As the Bernie Sanders campaign began to gather steam, the Hillary Clinton camp attempted to play this off, noting that most of the Bernie-or-Bust crowd was nothing more than a bunch of disaffected white males. While most of us asked, “What rallies are you attending?” the hidden message, the code speak was undeniable. When Secretary Clinton recently accused half of Trump supporters as being in the ‘basket of deplorables’, tarheals, buckeyes and okies once again got the message. As linguist Jeffrey Numberg noted in his podcasts, both the left and right have used similar epithets. While Trump describes some of his supporters as, “the smart, smart, smart people that don’t have the big education”, the New York Daily News calls Trump’s supporters “bigots, bumpkins and rednecks.” The New York Post has labeled them the “hillbilly class” and “white trash Americans.”
It seems calling someone a redneck, white trash or hillbilly is one of the few bigoted statements you can make about someone that is still accepted in polite society. Since it’s not overt racism, it appears to be okay. However, calling someone white trash is still probably one of the worst things you can say about them.
While the term ‘redneck’ stems from genteel southern society’s barely contained loathing for poor, uneducated whites, whose outdoor field work left them dirty and sunburned, ‘white trash’ finds its origins in the disdain that Africa American ‘house slaves’ had for white servants, many that worked outside. Matt Wray, in his essay Not Quite White: White Trash and the Boundaries of Whiteness (2006), notes that in 1854, Harriet Beecher Stowe wrote a chapter “Poor White Trash” in her book A Key to Uncle Tom’s Cabin. She pointed out that slavery not only produces “degraded, miserable slaves”, but also poor whites who are even more degraded and miserable. The plantation system forced those whites to struggle for subsistence. Beyond economic factors, Stowe traces this class to the shortage of schools and churches in their community, and says that both blacks and whites in the area look down on these “poor white trash”.
Sherrie A. Inness notes in, Secret Ingredients: Race, Gender, and Class at the Dinner Table, “white trash authors used humor to express what was happening to them in a society that wished to forget about the poor, especially those who were white.”
Just as Richard Pryor successfully took back the “N” word in the 1970s, reclaiming it, redefining it, stripping it of its power, the terms redneck and white trash have also undergone a similar metamorphosis. While Garth Brooks has “Friends in Low Places”, Johnny Russell had his “Rednecks, White Socks and Blue Ribbon Beer.” Jerry Jeff Walker’s “Up Against the Wall Redneck Mother” was by far the cleverest, but Kid Rock being, “Straight out the trailer”, and even Eminem throwing a “White Trash Party” and Toby Keith being “White Trash with Money”, they have all infused the term with a positive connotation.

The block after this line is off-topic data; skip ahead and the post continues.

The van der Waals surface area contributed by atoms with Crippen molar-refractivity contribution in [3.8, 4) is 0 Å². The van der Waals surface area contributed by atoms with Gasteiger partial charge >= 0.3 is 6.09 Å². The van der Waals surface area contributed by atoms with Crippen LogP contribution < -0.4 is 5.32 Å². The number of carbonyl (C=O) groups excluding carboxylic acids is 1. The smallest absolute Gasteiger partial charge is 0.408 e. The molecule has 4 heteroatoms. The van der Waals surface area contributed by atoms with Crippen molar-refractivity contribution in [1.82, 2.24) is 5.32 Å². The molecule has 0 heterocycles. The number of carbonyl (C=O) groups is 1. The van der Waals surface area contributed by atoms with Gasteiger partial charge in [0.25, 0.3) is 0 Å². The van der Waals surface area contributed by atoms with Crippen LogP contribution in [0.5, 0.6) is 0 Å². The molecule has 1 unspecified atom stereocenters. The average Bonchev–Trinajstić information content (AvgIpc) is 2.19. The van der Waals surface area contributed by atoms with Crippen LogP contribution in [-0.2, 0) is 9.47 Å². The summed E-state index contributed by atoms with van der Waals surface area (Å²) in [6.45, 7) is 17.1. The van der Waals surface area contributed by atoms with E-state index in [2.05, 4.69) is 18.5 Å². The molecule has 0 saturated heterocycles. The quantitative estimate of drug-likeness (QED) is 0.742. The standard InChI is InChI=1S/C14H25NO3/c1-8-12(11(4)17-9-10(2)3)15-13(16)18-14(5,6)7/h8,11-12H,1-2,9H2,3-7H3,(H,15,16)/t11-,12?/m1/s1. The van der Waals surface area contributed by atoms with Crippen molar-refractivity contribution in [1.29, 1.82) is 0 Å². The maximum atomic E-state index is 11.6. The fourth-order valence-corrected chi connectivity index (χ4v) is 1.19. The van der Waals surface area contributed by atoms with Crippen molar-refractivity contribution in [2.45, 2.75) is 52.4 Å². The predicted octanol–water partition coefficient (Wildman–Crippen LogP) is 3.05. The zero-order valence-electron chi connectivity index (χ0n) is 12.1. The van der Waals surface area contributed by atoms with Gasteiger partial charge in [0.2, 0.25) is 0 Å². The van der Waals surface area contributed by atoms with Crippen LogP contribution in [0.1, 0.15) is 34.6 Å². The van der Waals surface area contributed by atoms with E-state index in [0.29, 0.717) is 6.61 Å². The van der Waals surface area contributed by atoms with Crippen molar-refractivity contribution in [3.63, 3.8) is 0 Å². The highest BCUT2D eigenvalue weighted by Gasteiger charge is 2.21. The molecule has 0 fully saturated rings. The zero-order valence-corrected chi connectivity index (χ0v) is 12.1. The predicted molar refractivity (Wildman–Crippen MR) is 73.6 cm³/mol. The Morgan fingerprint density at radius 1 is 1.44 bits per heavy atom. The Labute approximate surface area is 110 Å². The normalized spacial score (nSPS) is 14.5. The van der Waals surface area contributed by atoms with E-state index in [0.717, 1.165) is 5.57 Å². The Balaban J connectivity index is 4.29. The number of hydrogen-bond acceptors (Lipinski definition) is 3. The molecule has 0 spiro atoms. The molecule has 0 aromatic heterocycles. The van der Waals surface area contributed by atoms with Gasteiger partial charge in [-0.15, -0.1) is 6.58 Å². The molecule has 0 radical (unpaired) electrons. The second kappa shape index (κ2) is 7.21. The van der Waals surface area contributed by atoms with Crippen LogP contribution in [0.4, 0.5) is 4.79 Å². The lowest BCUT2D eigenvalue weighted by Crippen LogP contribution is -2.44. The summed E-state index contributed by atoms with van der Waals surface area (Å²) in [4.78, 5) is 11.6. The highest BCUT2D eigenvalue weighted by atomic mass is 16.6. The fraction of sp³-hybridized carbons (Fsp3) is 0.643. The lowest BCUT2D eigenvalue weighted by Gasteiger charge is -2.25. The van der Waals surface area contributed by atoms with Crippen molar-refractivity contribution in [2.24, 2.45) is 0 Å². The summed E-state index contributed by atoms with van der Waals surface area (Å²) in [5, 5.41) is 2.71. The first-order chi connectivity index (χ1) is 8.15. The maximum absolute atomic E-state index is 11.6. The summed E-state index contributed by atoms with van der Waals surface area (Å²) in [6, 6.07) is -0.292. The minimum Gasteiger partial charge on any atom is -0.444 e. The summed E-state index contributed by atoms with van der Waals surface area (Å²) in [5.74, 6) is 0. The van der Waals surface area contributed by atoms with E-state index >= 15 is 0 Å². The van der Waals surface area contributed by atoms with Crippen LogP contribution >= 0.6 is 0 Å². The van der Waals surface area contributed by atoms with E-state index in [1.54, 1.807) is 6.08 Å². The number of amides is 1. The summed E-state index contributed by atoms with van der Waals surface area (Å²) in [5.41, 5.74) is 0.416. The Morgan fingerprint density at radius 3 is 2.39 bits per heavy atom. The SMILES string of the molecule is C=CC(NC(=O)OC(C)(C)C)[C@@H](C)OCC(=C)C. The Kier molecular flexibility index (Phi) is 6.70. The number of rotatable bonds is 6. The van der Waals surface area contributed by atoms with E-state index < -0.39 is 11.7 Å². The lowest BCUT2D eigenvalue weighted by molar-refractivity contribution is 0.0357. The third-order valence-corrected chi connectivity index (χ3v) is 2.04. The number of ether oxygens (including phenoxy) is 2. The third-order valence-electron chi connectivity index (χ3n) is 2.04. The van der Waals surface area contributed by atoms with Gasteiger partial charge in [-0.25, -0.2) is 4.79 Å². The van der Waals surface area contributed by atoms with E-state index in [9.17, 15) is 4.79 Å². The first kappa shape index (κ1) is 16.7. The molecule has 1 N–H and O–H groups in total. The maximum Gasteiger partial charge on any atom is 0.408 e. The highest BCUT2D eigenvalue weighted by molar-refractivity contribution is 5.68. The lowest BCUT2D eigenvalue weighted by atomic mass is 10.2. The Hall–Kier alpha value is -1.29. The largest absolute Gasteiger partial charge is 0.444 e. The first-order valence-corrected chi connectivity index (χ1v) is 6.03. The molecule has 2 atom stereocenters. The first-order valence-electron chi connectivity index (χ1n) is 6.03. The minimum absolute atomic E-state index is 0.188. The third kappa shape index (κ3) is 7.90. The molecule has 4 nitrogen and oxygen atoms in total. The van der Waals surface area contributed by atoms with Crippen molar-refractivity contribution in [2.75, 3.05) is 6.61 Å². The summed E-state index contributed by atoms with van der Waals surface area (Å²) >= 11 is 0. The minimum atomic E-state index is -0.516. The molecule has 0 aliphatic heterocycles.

Not sure how to interpret Jeff Foxworthy’s “you know you’re a redneck” jokes, but the “Blue Collar Comedy Tour” certainly allowed the wealthy, New South audiences to reclaim the redneck label and redefine it for themselves. Nunberg correctly states that when Donald Trump Jr. tells “an interviewer that his love of fly fishing and bow hunting made him a closet redneck. At that point, redneck isn’t a class, it’s a lifestyle choice”.
Just as NWA, Biggy Small and Tupac reclaimed the “N” word, redneck pride is always laced with attitude. As Nunberg points out, “when you call yourself a redneck, you’re not simply proclaiming your authenticity — you’re calling out the scorn and condescension of the people who use the word as a slur”.
That may be why the Bernie thing turned out to be a parade of fools—it lacked the true belligerence and populist anger and resentment that the Trump campaign embodies.
Like the songs say, if you’re not 44 and drinking in a honky honk…well than at least honey, let me introduce you to my redneck friend. That is, before you fly over on your way to the other coast.